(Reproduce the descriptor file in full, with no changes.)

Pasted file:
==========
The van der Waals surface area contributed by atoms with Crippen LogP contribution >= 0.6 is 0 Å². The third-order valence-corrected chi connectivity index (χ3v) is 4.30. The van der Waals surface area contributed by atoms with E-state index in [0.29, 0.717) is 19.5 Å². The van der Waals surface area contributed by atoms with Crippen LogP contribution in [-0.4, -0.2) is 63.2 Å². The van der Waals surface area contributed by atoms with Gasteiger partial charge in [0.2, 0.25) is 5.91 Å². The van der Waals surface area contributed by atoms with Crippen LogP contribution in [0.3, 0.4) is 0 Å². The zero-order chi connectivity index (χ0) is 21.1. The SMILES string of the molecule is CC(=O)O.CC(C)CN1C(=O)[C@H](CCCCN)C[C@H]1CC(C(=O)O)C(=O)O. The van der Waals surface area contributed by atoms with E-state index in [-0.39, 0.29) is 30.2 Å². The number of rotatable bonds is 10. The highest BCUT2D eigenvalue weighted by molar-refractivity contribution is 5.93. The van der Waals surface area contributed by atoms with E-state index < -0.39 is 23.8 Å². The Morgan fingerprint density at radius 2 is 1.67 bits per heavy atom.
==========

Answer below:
The van der Waals surface area contributed by atoms with Crippen LogP contribution >= 0.6 is 0 Å². The third-order valence-corrected chi connectivity index (χ3v) is 4.30. The van der Waals surface area contributed by atoms with E-state index in [0.29, 0.717) is 19.5 Å². The van der Waals surface area contributed by atoms with Crippen LogP contribution in [-0.4, -0.2) is 63.2 Å². The van der Waals surface area contributed by atoms with Gasteiger partial charge in [0.2, 0.25) is 5.91 Å². The van der Waals surface area contributed by atoms with Crippen LogP contribution in [0.3, 0.4) is 0 Å². The zero-order chi connectivity index (χ0) is 21.1. The SMILES string of the molecule is CC(=O)O.CC(C)CN1C(=O)[C@H](CCCCN)C[C@H]1CC(C(=O)O)C(=O)O. The van der Waals surface area contributed by atoms with E-state index in [-0.39, 0.29) is 30.2 Å². The number of rotatable bonds is 10. The highest BCUT2D eigenvalue weighted by molar-refractivity contribution is 5.93. The van der Waals surface area contributed by atoms with E-state index < -0.39 is 23.8 Å². The Morgan fingerprint density at radius 2 is 1.67 bits per heavy atom.